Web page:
–Your health and vitality often improve (like a detox).

–You are forced to confront your choices, which is cathartic.

–Tidying can increase good fortune.

Tips

–If you tidy only a little each day, you’ll be tidying forever.

Apparently my mom had it right years ago when she had my sisters and I “overhaul” our basement/play room rather than just straighten it up.  But at such a young age, I couldn’t fully appreciate this concept.  To us, “overhaul” simply meant getting rid of some of our favorite toys (and they were all our favorites), never mind we were probably too old for some of them and didn’t play with half of what was down there.

–Ask if something truly brings you joy.

–Remember everything wants to be useful.

This means that if you are holding onto a vase that you don’t like because your Great Aunt Zelda who passed away gave it to you, but you never use it or take it out of the box, then it isn’t serving its purpose.  Give it away and let it “spark joy” for someone else.

–Realize that some items fulfill their purpose the moment you receive them or purchase them.

You know that sweater you bought that made your bad day better but ended up not looking that good on you?  It’s ok to discard it.

–Most items are kept based on an attachment to the past or anxiety about the future.  Keep only that which reflects and supports who you are today.

–If you discarded something useful, you can usually recover it or get over it.

–Own only what you love and need.

–Organizing is not the same as decluttering, so discard first and then organize what you have left.

–Declutter by category, not place.

–Best order of decluttering: clothes, then books, then papers, then misc.  Save mementos for last.

Feng shui is about living in accordance with nature, so put your house in order in a pleasing way that makes sense for your life.

Favorite quotes from this book:

“One theme underlying my method of tidying is transforming the home into a sacred space, a power spot filled with pure energy.”

“The lives of those who tidy thoroughly and completely, in a single shot, are without exception dramatically altered.”

Real World Application:

My husband and I put the KonMari method to the test.  Last weekend we started by cleaning out our closets, first realizing that we had clothes in several closets but with no apparent order whatsoever.  I would say between the two of us, we’ll probably discard at least 6 bags.  And we still have all the clothes we want and need, now arranged all together in a satisfying way. So all I can say is, what’s next?

As for you, I recommend you go out and get this book.  But don’t take it from me.  Try it for yourself.  If you want to get your life in order, start by getting your house in order.  See what happens.  Trust that by letting go, the release of energy will come back to you in a new and surprising way at just the right moment.  Maybe in the form of a miracle.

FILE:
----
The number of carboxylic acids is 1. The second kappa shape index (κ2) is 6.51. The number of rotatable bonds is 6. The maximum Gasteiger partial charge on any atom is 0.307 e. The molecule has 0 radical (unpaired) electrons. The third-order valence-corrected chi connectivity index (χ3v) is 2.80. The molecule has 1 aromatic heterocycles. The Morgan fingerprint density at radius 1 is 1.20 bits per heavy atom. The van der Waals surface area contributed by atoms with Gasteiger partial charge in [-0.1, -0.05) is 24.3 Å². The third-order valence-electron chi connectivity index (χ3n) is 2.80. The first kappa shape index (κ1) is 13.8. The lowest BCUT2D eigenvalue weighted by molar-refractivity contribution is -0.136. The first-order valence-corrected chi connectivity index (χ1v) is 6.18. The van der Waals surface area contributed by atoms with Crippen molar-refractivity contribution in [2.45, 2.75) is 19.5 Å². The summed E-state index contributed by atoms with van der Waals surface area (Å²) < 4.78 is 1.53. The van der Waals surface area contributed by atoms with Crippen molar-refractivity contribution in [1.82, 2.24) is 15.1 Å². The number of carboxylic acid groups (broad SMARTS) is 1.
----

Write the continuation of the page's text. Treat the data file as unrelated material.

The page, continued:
PS: Stay tuned for more results from me about this life-changing experience!

 

 

 

My Word for the Year: 2016

Happy new year!  It’s that time again.  No, not resolutions.  We have enough of those to keep us occupied and sometimes frazzled and guilt-ridden.  What I’m talking about is something that sets the tone for your year.  One word to inspire, motivate, and sometimes even surprise you.

Here’s a list of my past words:

2013: possibilities

2014: confidence

2015: change

It’s amazing how a single word can create an entire mindset for the year. I started out with something really open and positive and then moved towards words that would challenge me and help me grow, sometimes in ways that were not always comfortable.

My husband has also enjoyed choosing a word for himself each year.  Since he just graduated with two master’s degrees while working full-time, he decided his word for this year should be: reignite.  As in, he wants to reignite his hobbies, exercise routine, and friendships.  Sounds perfect!

As for me, I’m taking a different track this year.  My word is…

Miracles

To get me started, I’m going to focus on some mantras related to this word.  Two of them come from one of my favorite meditation CDs, Meditation Moment.

“I open myself up to miracles both large and small.”

“Miracles happen every day.”

The third mantra is from SARK and can be used when you find you need a little help from the universe.  Fill in the blank below with whatever you need.  I especially like to use this one when I’m trying to find a good parking spot 😉

“________ miracle find me now.”

(i.e. Parking miracle find me now.)

You’ll be amazed at the results of inviting miracles into your life.

But don’t stop there!  Come up with your own unique word for the year.  Something to excite you and get you all fired up.  A word that not only defines your entire year, but also each moment of each new day.

Go for it!